Google unleashes its 64-bit Chrome browser for Windows

Faster is better when it comes to Chrome

Update: The 64-bit version of Chrome for Windows has finally been released to the public, as part of the launch of Chrome 37, Google announced on the Chromium Blog. And we're happy to confirm that the update fixes the display resolution scaling issues we've encountered on some Windows 8.1 machines completely. Original story follows...

Google announced in June that it had upgraded its Chrome browser for Windows 7 and Windows 8 to 64-bit, and now that version of the browser is available to the public in beta.

Upgrading the browser's bit count has made it faster and more secure, according to Google.

The 64-bit Chrome for Windows build first arrived in preview builds for developers last month, and this is the first time the general public has had access to a steady build.

The beta is available now from Google's official Chrome releases page.

Max beta

"The new version replaces the existing version while preserving all your settings and bookmarks, so there's no need to uninstall a current installation of Chrome," Google's release blog promises.

However it's important to remember that as a beta version of Chrome, this 64-bit release is likely far from stable.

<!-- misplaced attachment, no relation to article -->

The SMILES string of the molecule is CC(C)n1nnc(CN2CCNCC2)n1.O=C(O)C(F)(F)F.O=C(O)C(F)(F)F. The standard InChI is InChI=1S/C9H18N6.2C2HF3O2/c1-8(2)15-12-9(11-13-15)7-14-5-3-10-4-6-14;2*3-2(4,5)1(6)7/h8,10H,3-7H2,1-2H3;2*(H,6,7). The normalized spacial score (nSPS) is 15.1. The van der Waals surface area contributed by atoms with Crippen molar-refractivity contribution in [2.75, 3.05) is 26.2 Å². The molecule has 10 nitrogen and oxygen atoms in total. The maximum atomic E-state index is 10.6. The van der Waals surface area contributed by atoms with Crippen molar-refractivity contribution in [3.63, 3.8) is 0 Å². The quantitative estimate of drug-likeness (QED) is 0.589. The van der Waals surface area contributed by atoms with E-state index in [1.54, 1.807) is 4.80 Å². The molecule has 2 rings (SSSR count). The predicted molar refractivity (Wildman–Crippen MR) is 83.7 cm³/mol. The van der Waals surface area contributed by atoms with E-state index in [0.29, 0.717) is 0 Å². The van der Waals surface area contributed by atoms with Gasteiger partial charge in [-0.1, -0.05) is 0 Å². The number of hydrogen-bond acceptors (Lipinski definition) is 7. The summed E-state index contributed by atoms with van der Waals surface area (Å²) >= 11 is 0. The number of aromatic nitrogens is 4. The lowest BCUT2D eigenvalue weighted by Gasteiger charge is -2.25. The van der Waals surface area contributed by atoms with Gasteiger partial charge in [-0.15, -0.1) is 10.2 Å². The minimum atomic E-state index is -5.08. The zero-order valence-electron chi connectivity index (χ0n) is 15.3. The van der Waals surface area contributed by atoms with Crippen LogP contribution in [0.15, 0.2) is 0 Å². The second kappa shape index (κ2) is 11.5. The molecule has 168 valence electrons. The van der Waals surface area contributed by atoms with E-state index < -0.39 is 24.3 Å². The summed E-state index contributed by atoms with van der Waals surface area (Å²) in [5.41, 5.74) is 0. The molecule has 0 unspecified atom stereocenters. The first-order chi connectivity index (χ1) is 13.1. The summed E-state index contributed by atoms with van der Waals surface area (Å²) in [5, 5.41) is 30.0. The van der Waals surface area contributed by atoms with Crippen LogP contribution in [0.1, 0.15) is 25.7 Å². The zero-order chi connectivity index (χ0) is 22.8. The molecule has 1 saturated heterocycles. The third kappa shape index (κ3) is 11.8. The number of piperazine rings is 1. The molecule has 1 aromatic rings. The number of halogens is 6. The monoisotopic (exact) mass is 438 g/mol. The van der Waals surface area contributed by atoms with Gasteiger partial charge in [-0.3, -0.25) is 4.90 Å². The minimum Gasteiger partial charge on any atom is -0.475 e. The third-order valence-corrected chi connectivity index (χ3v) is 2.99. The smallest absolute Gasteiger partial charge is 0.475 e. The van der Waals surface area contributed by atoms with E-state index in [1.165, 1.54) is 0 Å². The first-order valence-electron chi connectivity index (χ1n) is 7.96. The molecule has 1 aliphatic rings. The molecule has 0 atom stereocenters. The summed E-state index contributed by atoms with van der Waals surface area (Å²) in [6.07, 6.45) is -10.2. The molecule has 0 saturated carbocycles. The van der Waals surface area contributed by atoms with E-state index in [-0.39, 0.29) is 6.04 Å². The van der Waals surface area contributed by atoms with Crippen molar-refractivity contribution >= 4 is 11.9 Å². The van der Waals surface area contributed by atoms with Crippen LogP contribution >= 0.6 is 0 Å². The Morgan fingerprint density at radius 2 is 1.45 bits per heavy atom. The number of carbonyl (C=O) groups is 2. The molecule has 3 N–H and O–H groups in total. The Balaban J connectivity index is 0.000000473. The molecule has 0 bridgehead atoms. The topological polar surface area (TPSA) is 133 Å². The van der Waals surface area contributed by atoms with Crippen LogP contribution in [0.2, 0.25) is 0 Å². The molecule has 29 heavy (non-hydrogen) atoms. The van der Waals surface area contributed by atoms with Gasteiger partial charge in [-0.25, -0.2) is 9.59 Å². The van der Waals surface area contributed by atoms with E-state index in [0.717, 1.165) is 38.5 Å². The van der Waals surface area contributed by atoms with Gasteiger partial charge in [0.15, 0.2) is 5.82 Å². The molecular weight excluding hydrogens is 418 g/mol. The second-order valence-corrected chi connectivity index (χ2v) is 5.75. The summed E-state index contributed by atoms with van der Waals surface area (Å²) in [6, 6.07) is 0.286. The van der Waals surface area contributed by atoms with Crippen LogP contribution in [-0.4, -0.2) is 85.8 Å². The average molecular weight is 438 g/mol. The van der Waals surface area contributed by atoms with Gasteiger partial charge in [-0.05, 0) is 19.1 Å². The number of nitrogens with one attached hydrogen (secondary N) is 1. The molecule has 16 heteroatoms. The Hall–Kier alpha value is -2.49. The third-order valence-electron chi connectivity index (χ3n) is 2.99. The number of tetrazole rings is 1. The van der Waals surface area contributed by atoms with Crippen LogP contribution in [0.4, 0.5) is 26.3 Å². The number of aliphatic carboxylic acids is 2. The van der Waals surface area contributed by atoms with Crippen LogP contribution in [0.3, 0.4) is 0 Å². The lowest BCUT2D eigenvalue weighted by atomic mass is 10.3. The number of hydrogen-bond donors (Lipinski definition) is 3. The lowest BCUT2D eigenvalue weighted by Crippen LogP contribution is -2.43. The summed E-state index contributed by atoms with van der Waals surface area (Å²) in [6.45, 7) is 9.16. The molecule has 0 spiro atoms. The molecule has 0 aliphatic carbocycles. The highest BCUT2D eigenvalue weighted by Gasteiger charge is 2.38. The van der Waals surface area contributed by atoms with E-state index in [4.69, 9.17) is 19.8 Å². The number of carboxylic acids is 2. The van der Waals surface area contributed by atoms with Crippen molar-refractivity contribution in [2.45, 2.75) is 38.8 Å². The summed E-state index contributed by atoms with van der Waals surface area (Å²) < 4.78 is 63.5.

If you do encounter any bugs you can let Google know on this Chromium code page.

In the meantime the less adventurous out there might want to wait for a full, official release of Google's 64-bit Chrome for Windows, which is more than likely right around the corner.

Additional reporting contributed by Joe Osborne

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Michael Rougeau

Michael Rougeau is a former freelance news writer for TechRadar. Studying at Goldsmiths, University of London, and Northeastern University, Michael has bylines at Kotaku, 1UP, G4, Complex Magazine, Digital Trends, GamesRadar, GameSpot, IFC, Animal New York, @Gamer, Inside the Magic, Comic Book Resources, Zap2It, TabTimes, GameZone, Cheat Code Central, Gameshark, Gameranx, The Industry, Debonair Mag, Kombo, and others.

Micheal also spent time as the Games Editor for, and was the managing editor at GameSpot before becoming an Animal Care Manager for Wags and Walks.